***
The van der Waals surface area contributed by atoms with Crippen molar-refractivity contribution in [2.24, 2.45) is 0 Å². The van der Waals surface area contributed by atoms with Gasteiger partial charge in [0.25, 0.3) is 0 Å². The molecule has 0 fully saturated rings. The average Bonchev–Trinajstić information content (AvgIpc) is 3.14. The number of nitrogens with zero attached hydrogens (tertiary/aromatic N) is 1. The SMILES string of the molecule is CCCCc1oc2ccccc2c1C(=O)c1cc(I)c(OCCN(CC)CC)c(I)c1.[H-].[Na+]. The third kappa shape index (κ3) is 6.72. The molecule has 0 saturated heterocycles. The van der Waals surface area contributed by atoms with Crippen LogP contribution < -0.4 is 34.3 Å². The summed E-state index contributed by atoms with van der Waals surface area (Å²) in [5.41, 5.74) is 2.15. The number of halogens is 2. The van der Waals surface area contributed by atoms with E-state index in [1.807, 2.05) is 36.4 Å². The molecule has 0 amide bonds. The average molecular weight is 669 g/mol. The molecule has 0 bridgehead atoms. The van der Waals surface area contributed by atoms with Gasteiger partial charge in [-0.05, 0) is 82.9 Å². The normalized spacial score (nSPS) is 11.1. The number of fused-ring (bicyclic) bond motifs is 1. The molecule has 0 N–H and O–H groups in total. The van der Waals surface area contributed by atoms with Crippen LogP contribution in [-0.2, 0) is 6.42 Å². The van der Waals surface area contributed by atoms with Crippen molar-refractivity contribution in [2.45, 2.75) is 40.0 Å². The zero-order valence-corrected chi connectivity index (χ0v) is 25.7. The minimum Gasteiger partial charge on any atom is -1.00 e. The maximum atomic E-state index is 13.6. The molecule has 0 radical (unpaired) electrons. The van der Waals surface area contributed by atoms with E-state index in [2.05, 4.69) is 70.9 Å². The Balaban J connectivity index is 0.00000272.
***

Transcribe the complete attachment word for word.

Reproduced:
The van der Waals surface area contributed by atoms with Crippen molar-refractivity contribution in [2.24, 2.45) is 0 Å². The van der Waals surface area contributed by atoms with Gasteiger partial charge in [0.25, 0.3) is 0 Å². The molecule has 0 fully saturated rings. The average Bonchev–Trinajstić information content (AvgIpc) is 3.14. The number of nitrogens with zero attached hydrogens (tertiary/aromatic N) is 1. The SMILES string of the molecule is CCCCc1oc2ccccc2c1C(=O)c1cc(I)c(OCCN(CC)CC)c(I)c1.[H-].[Na+]. The third kappa shape index (κ3) is 6.72. The molecule has 0 saturated heterocycles. The van der Waals surface area contributed by atoms with Crippen LogP contribution < -0.4 is 34.3 Å². The summed E-state index contributed by atoms with van der Waals surface area (Å²) in [5.41, 5.74) is 2.15. The number of halogens is 2. The van der Waals surface area contributed by atoms with E-state index in [1.807, 2.05) is 36.4 Å². The molecule has 0 amide bonds. The average molecular weight is 669 g/mol. The molecule has 0 bridgehead atoms. The van der Waals surface area contributed by atoms with Gasteiger partial charge in [-0.05, 0) is 82.9 Å². The normalized spacial score (nSPS) is 11.1. The number of fused-ring (bicyclic) bond motifs is 1. The molecule has 0 N–H and O–H groups in total. The van der Waals surface area contributed by atoms with Crippen LogP contribution in [-0.2, 0) is 6.42 Å². The van der Waals surface area contributed by atoms with Crippen molar-refractivity contribution in [2.45, 2.75) is 40.0 Å². The zero-order valence-corrected chi connectivity index (χ0v) is 25.7. The minimum Gasteiger partial charge on any atom is -1.00 e. The maximum atomic E-state index is 13.6. The molecule has 0 radical (unpaired) electrons. The van der Waals surface area contributed by atoms with E-state index in [2.05, 4.69) is 70.9 Å². The Balaban J connectivity index is 0.00000272.